On March 5, 2008 I was anxious to go for a snowmobile run on the mountains and asked my brother, Fred, if he would like to come along for the adventure. Fred and I (55 and 56 years old, respectively) are extremely close brothers and on this particular afternoon I hadn't seen Fred in a few days. So I was thrilled when we embarked on our snowmobile journey together after supper. We were headed for the top of the Blow Me Down mountain.
After 15 minutes we reached Dennis's Pond. It was an overcast day and we could see the cloud ceiling toward the top of the mountain. We stopped briefly, mentioning the poor weather conditions, before heading up through the mountain pass known as Charlie's Bottom, and were at the top within 10 minutes. We continued westward across the mountain, towards the Serpentine Valley where our cousin Ray was staying at his cabin, and agreed that if the weather got too bad we would stop.
Leaving the western end of the mountain, we journeyed down through the timber at Never Fail Canyon and on to Ray's cabin. By this time the wind was really picking up and it started to rain. To our dismay, Ray wasn't at his cabin. We decided to return home the same way we'd come. Within 25 minutes it was a full-blown storm. A couple of times we stopped so I could melt the ice from my glasses.
When we got to the top of Blomidon Gulch I could see Fred gesture with his left hand. This was his way of signaling about the drop-off at the head of the gulch. Fred had previously entered this as a mark on his GPS. The hole at the top of this gulch was a drop of about 50 to 70 feet. Going into this would mean certain disaster - and out further from this gulch was a sheer drop of more than 1000 feet. Fred kept wide of this hole, swinging to the right. I could see his muted headlight as the wind and sleet battered us and I thought to myself, I would go to hell and back with this man.
Less than a minute later, I watched Fred going out over the top of a cornice, which broke into pieces under him. The next thing I knew, I was free-falling into darkness. It was like Fred and I were falling in slow motion. I braced myself for impact not knowing how deep the hole was. After about a 30-foot fall, I suddenly brought up solid, the impact ripping through my body. I could hear Fred screaming, calling to me. "I'm all right," I managed to mumble, but I knew my body was badly broken.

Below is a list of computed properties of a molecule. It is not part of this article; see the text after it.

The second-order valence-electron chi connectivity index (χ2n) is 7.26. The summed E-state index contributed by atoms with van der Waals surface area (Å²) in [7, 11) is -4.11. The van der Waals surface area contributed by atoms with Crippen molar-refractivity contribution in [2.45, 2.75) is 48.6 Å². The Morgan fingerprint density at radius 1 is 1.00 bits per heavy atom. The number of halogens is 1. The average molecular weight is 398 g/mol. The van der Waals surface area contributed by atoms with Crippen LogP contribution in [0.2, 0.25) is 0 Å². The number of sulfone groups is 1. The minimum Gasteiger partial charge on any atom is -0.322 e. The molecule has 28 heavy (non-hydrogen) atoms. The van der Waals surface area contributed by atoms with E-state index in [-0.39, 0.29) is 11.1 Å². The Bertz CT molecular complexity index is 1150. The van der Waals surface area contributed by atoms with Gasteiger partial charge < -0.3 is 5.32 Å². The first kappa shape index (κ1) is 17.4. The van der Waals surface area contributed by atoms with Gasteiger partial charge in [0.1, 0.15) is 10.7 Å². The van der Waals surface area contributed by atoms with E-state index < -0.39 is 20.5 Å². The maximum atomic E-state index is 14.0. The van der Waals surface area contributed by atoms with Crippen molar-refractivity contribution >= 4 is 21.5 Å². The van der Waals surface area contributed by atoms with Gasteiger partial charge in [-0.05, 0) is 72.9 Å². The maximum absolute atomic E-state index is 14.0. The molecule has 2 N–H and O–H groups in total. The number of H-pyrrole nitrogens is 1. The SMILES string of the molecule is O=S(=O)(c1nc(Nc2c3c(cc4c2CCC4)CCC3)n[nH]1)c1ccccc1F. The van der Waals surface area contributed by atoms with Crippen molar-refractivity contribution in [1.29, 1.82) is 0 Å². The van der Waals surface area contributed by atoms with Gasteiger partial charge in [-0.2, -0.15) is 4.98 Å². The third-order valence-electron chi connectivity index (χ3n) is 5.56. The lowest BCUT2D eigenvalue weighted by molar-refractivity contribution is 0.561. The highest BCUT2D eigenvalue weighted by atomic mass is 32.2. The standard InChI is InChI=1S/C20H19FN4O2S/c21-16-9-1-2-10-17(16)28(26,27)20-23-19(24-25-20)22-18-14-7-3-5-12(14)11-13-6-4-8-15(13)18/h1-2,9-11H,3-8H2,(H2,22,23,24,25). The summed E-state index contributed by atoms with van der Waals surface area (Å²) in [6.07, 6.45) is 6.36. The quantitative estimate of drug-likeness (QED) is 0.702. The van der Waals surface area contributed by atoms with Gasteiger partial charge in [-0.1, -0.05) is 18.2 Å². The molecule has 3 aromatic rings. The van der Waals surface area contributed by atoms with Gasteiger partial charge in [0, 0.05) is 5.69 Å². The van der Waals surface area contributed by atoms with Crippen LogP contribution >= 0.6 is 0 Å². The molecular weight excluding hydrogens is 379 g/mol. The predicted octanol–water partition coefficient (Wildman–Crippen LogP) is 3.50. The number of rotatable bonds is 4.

Miraculously, Fred wasn't injured. I could see his snowmobile buried under large blocks of ice that had broken off from the cornice. He went to work using those blocks to build a windbreak behind me. Fighting to breath, I told Fred I was going to have to spend the night on the mountain. I suggested he go and get help but he refused to leave my side, assuring me that we were getting off that mountain - and we would do it together.
Luckily, my snowmobile was mobile enough to get us out. Fred got the snowmobile up on the flat of the mountain a short distance away. Fred assisted in lifting me up and walking me to the snowmobile. We had some six miles to go to travel to my home in Benoit's Cove. Waves of pain radiated through my body over every bump and wind roll. Fred would often shout out to me to keep me awake, and no doubt for assurance that I was still conscious.
Fred stopped the snowmobile in my driveway at 12:50 a.m. I was unable to get off the snowmobile due to the pain. So my wife, Mary called an ambulance and made me as comfortable as she could, wrapping me in blankets and holding an umbrella over me.
The ambulance arrived 45 minutes later; by this time I was fighting to remain conscious. My upper body had swollen to the point where they could not get my clothing off. They had to cut my jacket and shirt off in order to assess the injuries.
We arrived at the hospital around 2:00 a.m. My body temperature had dropped, causing hypothermia and convulsing. They injected me with fluid and wrapped my body in heated blankets. I had shattered both my wrists, broken seven ribs and my collarbone. I had also dislocated my shoulder, punctured and bruised a lung, and had bruising to the base of my heart. After 12 days, I was released from hospital - but I'll never forget the events that landed me there.
I have often said to my brother, "I'm some glad Mom and Dad made you." I've said this jokingly to him (especially when he's doing work for me). Now I find myself thanking God for using Fred as his instrument to bring me back to my family.
When asked if I'll ever go back on the mountain again, my answer is yes. It's a part of my life, and my culture. I have hunted, hiked and travelled that mountain many times in my life. But that March day Mother Nature provided me with a valuable lesson about exercising caution and having respect for nature.